U.K. quartet Clean Bandit has come a long way in the past year, from the release of their breakout hit, “Rather Be” featuring Jess Glynne, to winning the Grammy for Best Dance Recording at this year’s ceremony. As a result of their success, Clean Bandit has made the rosters of some of the top festivals this year, including Ultra, Coachella and Governors Ball. Although their April 10 performance at Brooklyn Bowl has been postponed indefinitely, Grace Chatto, the group’s cellist, took a few moments to talk about her bandmates’ collective success and what to expect of the Brits’ invasion of the U.S. this year.
How did Clean Bandit come together as a group?
Neil [Amin-Smith] and I play violin and cello, respectively, and we started playing together when we were really little in a local youth orchestra in London. We started a classical string quartet, and then we met Jack [Patterson] and Luke [Patterson] at university. [Jack and Luke] had a rock background. They played in a lot of rock bands with bass guitar and drums. When Radiohead started making electronic music, Jack started to think it was cool as well, and started experimenting with writing electronic stuff. When we became friends, we wanted to do something together. [Jack] was listening to our classical music a lot and decided to add his own electronic ideas. We put on a club night [to perform] this stuff, and everything kind of started from there.
How did you find Jess Glynne?
This album—our first album—New Eyes, we really tried to work with loads of different voices. We heard Jess Glynne performing on a recording—the only other recording she had made at the time. It was a dance track called “My Love” by Route 94. We just thought that was the perfect voice for our song, “Rather Be,” which we had been performing live for a long time, but hadn’t decided to record it yet.
Is that how you find all of the vocalists you work with?
Most of the singers on the album are just people that we heard [about] randomly from a friend or met in our studio, which is a local community project. We’ve met a lot of young singers who came through that project: Sharna Bass from our song “Extraordinary” was only 14 when we met her there. One singer, Eliza Sheddad, we literally met on the street with her guitar.
How did you feel the moment that you found out that you won the Grammy?
Oh, it was very emotional. It was really so special. It was kind of unexpected when the announcement came, because the ceremony was so long and we had been waiting. We’d been listening to all of the quite random awards, like the “Best Latin Jazz Calypso Single” and all of these categories that we’d never heard about. We had been kind of snoozing off at the time. And then, all of a sudden it was like, “Clean Bandit!” It was really amazing, and then I cried!
What is your recording process like, since you fuse together so many traditional instruments with the electronic vibe?
It’s different for every song. Jack records everything himself, usually, so the rest of us come in one by one with him and record ourselves. Sometimes, with the strings, Neil and I record together. Sometimes we do it in a church to get a good acoustic.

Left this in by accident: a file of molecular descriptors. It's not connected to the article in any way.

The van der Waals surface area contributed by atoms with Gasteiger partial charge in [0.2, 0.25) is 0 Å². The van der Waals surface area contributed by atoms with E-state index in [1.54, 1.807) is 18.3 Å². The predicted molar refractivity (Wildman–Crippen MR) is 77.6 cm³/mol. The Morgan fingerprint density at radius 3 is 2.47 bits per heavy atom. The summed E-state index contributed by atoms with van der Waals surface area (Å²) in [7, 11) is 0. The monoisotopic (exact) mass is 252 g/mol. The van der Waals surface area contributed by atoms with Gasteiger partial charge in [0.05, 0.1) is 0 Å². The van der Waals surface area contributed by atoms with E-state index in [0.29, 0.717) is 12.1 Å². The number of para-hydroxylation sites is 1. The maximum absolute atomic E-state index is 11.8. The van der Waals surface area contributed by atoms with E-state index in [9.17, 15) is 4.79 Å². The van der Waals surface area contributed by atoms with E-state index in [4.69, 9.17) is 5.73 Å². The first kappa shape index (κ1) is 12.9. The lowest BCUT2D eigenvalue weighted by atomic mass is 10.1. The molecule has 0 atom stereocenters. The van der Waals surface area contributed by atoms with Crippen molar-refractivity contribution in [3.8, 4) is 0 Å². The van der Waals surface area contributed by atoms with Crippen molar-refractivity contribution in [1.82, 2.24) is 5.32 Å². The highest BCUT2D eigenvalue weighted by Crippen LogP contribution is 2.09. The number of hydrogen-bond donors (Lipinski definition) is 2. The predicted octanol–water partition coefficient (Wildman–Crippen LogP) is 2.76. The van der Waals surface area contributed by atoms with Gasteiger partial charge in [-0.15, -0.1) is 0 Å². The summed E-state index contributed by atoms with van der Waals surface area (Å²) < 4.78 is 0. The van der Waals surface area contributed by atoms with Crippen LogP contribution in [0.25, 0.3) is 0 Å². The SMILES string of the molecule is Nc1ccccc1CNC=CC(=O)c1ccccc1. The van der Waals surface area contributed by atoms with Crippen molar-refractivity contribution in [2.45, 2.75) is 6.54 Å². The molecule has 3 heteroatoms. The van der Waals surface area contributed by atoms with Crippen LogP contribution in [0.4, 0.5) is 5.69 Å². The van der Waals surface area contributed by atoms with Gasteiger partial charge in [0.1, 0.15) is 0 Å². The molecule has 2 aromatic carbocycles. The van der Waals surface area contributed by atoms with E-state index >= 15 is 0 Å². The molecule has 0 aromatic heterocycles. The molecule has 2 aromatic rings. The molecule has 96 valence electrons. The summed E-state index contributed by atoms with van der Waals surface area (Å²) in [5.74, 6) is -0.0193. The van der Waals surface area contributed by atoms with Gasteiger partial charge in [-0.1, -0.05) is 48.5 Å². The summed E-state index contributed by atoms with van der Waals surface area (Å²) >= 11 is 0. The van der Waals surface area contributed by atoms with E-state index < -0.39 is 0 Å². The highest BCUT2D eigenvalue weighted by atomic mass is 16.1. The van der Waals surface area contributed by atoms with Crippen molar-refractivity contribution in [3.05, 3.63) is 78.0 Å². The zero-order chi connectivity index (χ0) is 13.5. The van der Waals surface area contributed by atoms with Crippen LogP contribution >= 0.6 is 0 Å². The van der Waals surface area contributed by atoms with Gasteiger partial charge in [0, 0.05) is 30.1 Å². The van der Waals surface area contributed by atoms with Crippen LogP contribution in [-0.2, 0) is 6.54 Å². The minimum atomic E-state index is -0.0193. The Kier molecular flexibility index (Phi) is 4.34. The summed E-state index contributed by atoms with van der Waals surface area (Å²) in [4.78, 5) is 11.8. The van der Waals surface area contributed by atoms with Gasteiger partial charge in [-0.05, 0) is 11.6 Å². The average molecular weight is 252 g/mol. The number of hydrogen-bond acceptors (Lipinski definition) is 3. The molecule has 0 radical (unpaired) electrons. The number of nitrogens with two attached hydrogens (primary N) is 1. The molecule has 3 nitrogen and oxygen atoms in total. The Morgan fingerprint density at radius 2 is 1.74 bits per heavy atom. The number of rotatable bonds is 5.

What are your performances like? Are they more like a DJ set or a live set?
It’s very live; it’s not like a DJ set at all. There are many instruments [involved]. All of the drums are played by Luke; there’s a massive electronic kit that has acoustic cymbals. Jack plays many different keyboards. He also plays bass guitar and an electronic saxophone with eight octaves that can play really deep bass lines, and also really high solos. Neil plays the wooden violin, and he also plays some keyboards. I play the cello—electronic cello. And there’s an electric steel pan [drum] and two backing artists, who are also playing extra keyboard parts.
What do you do about vocalists?
On the album, we have 12 different singers. But when we perform live, we have one lead singer, Elisabeth Troy. She can sing everything on the album, including the rap. She’s amazing.
Do you have any advice for aspiring artists?
Just that you have to really work very hard and do as much as you can yourself, because no one else is gonna do it for you. And that means not only writing the best music you can write and recording it in the best way you can, but also how you present the music is a big thing. We made the first five of our music videos ourselves with no money. These days it’s possible to make a good video without any money. I think it’s really important now with YouTube to use the visuals and stuff on your side.
What’s the story behind your album art?
Jack designed it. It was initially designed [to reflect] four string instruments; when we started, we were a string quartet. And [Jack] wanted to make electronic instruments for us. They were gonna be in those shapes: a triangle violin and another square violin, a circle for the viola and then the big green diamond for the cello. We haven’t actually made them, yet. But the logo, we just loved how it looked and it just kind of stuck. We use it for everything.
Do you get asked a lot about being the only girl in the group?
Yeah, I do, actually. But that’s the only time I ever think about it is when I get asked. I don’t notice my gender within the group. We have the singers and others who tour with us, as well, so it’s actually quite even in gender on the road.
As the only female in the group, are the expectations different for you than your male counterparts?
I feel like it’s the same, really. I guess when we do red carpets, they often ask me to do a round of photos of my own because I’m a girl. Apart from that, there isn’t really any difference.